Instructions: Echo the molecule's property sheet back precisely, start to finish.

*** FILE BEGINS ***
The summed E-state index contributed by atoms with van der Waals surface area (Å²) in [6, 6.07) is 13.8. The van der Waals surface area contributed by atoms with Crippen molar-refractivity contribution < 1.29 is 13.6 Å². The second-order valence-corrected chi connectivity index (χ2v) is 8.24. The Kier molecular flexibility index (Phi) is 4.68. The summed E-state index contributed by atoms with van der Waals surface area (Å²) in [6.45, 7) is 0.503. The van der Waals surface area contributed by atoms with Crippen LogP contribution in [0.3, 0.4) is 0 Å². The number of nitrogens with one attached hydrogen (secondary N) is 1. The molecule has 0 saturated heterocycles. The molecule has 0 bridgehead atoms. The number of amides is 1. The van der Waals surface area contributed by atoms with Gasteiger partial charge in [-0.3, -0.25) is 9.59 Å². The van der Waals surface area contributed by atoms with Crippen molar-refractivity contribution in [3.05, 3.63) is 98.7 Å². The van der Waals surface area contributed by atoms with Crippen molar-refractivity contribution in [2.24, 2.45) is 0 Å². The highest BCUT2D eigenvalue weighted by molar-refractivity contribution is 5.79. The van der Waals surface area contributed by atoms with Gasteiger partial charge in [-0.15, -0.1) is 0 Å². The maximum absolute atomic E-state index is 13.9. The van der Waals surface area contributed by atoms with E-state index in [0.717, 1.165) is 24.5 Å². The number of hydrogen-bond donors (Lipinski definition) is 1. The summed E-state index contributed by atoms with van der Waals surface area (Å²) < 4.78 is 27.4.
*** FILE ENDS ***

The summed E-state index contributed by atoms with van der Waals surface area (Å²) in [6, 6.07) is 13.8. The van der Waals surface area contributed by atoms with Crippen molar-refractivity contribution < 1.29 is 13.6 Å². The second-order valence-corrected chi connectivity index (χ2v) is 8.24. The Kier molecular flexibility index (Phi) is 4.68. The summed E-state index contributed by atoms with van der Waals surface area (Å²) in [6.45, 7) is 0.503. The van der Waals surface area contributed by atoms with Crippen LogP contribution in [0.3, 0.4) is 0 Å². The number of nitrogens with one attached hydrogen (secondary N) is 1. The molecule has 0 saturated heterocycles. The molecule has 0 bridgehead atoms. The number of amides is 1. The van der Waals surface area contributed by atoms with Gasteiger partial charge in [-0.3, -0.25) is 9.59 Å². The van der Waals surface area contributed by atoms with Crippen molar-refractivity contribution in [3.05, 3.63) is 98.7 Å². The van der Waals surface area contributed by atoms with Crippen molar-refractivity contribution in [2.24, 2.45) is 0 Å². The highest BCUT2D eigenvalue weighted by molar-refractivity contribution is 5.79. The van der Waals surface area contributed by atoms with Gasteiger partial charge in [-0.15, -0.1) is 0 Å². The maximum absolute atomic E-state index is 13.9. The van der Waals surface area contributed by atoms with E-state index in [0.717, 1.165) is 24.5 Å². The number of hydrogen-bond donors (Lipinski definition) is 1. The summed E-state index contributed by atoms with van der Waals surface area (Å²) < 4.78 is 27.4.